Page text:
My Interview with model, Jenifer Sutter

During my short time on MeWe, I have joined a few photography groups, and have started sharing some of my work. MeWe really is a great social network, especially for those of us who are photography oriented, and it has allowed me to meet some really great people  – photographers and models – during my short time there! 

A couple of the photography groups that I am a member of, “IFD MeWe”, and “IFD Non-Nude Model Photography” were created by a young lady, and model, Jenifer Sutter.

The lovely Jenifer Sutter

Recently, I was looking over Jenifer’s MeWe profile and news feed, and it was obvious that she traveled, and had been to many locations around the world – she was interesting, and she seemed like a really nice, down to earth person.

That prompted me to initiate a private chat with her where I asked her if she would like to participate in one of my “online, get to know the model better, interviews.”  Much to my delight, she replied back almost instantly, saying that it sounded like fun, and confirming what I had originally thought about her, and that is – she really is a nice person – open, and friendly, and not standoffish in the slightest.

Below, you’ll find our interview question and answer session.

NOTE: Some of the questions might seem a bit redundant, that’s because the questions were all asked beforehand.


Question #1: How old were you when you decided that you wanted to be a model?

I did a few shoots as a teenager for a local department store, but I didn’t start modeling regularly until I was 26.  A late bloomer, I know!

– Jenifer Sutter

Question #2: Is there anyone that has inspired you in your modeling career? If so, who, and in what way?

Many photographers inspire me with their passion for their art.  I am in awe of the vision some of them have, especially when setting up a shot and it’s not immediately obvious to me what they are going for.  Then when I see the finished image and it’s so different than it seemed from my perspective, I realize that they see the world in a unique way, and that inspires my trust in them.  It makes me want to put in as much effort as they are.

– Jenifer Sutter

Question #3: What was your very first modeling gig, TF* or paid?

The first shoot that I actually consider to have been real modeling was when I was 26, and it started as a shoot for myself.  Up until then I had always been lean, no matter what I ate or what my activity level was.  In my mid 20s my metabolism changed, and the weight started to creep up on me.  I realized what was happening pretty early, and came up with a health plan and got really fit again.  I decided that I would probably never look any better than I did at that point, so I found a photographer and booked a shoot.  I wanted really good photos for posterity, so we shot everything from clothed to implied to nude, and when we were done and everything was edited, the photographer contacted me and said that not only would he not charge me for the shoot, but he would like to pay me, and get a release so that he could use the images on his website, and possibly sell them.  I was so flattered that I said yes without thinking very much about it.  Then jobs started rolling in and the whole thing took off.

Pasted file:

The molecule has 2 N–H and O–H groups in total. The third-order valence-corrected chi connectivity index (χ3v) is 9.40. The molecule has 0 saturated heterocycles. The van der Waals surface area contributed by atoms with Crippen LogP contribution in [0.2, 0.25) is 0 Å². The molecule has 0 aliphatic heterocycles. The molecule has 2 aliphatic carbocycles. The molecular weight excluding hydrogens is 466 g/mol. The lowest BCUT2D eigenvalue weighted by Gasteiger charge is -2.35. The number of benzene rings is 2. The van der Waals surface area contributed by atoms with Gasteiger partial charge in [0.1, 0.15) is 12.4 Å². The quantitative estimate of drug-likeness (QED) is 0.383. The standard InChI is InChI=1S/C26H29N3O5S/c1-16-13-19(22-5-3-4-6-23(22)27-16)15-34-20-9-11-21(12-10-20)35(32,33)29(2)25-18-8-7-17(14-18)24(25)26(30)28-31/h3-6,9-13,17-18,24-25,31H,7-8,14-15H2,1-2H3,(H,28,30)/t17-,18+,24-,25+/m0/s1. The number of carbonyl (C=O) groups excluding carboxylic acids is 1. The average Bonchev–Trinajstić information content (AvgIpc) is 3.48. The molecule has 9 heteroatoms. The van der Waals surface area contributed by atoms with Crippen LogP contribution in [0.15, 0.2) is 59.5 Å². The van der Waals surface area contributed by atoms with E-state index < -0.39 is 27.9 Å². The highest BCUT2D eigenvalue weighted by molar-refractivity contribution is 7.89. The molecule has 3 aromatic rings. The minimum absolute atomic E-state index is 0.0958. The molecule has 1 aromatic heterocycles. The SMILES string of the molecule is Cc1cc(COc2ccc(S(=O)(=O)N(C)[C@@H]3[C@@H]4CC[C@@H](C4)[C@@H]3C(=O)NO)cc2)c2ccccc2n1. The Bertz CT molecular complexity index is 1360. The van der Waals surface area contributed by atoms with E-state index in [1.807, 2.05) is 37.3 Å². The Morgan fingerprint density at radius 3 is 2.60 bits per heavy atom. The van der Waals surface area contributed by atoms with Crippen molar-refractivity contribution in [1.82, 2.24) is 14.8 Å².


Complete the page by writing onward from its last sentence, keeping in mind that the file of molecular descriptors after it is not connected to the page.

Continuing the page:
– Jenifer Sutter

Question #4: What do you like the most about being a model? And the least?

The travel is the best part of it for me.  It’s why I modeled in the first place.  A close second are the people I worked with.  I have met so many wonderful, fantastic people, some of whom are my best friends today.  I never thought that modeling was a goal in itself, and I didn’t do it for the photos or the money or any kind of notoriety.  I didn’t tell a lot of friends or relatives about it, and I took steps to hide it from coworkers at my day job.  If the travel had not been part of it, I would never have done it.

There wasn’t anything that I really disliked about it though either.  I have always been an early riser, so getting up before dawn doesn’t bother me.  I guess there is one thing that I really didn’t like:  Cold ocean water in the morning!  If shivering were an Olympic sport, I would have the record for the most gold medals in history.